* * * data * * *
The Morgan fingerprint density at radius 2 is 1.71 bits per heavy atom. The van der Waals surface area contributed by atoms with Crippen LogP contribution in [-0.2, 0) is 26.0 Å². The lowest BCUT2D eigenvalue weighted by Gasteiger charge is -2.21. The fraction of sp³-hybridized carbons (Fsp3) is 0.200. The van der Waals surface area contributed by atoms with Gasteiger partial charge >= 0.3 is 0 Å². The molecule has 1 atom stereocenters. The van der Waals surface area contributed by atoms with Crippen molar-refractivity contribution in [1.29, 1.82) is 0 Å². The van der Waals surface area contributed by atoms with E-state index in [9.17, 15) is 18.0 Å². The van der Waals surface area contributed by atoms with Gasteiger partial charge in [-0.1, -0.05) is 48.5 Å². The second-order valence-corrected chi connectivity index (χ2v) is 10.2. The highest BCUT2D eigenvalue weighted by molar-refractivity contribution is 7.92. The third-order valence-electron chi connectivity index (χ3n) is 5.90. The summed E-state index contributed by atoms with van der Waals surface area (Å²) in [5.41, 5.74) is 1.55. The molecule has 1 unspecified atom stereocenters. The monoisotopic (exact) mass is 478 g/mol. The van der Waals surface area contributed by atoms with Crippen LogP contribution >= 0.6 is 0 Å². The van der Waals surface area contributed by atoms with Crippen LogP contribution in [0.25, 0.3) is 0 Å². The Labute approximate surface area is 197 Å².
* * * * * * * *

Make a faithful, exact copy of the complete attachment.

The Morgan fingerprint density at radius 2 is 1.71 bits per heavy atom. The van der Waals surface area contributed by atoms with Crippen LogP contribution in [-0.2, 0) is 26.0 Å². The lowest BCUT2D eigenvalue weighted by Gasteiger charge is -2.21. The fraction of sp³-hybridized carbons (Fsp3) is 0.200. The van der Waals surface area contributed by atoms with Gasteiger partial charge >= 0.3 is 0 Å². The molecule has 1 atom stereocenters. The van der Waals surface area contributed by atoms with Crippen molar-refractivity contribution in [1.29, 1.82) is 0 Å². The van der Waals surface area contributed by atoms with E-state index in [9.17, 15) is 18.0 Å². The van der Waals surface area contributed by atoms with Gasteiger partial charge in [-0.1, -0.05) is 48.5 Å². The second-order valence-corrected chi connectivity index (χ2v) is 10.2. The highest BCUT2D eigenvalue weighted by molar-refractivity contribution is 7.92. The third-order valence-electron chi connectivity index (χ3n) is 5.90. The summed E-state index contributed by atoms with van der Waals surface area (Å²) in [5.41, 5.74) is 1.55. The molecule has 1 unspecified atom stereocenters. The monoisotopic (exact) mass is 478 g/mol. The van der Waals surface area contributed by atoms with Crippen LogP contribution >= 0.6 is 0 Å². The van der Waals surface area contributed by atoms with Crippen LogP contribution in [0.25, 0.3) is 0 Å². The Labute approximate surface area is 197 Å².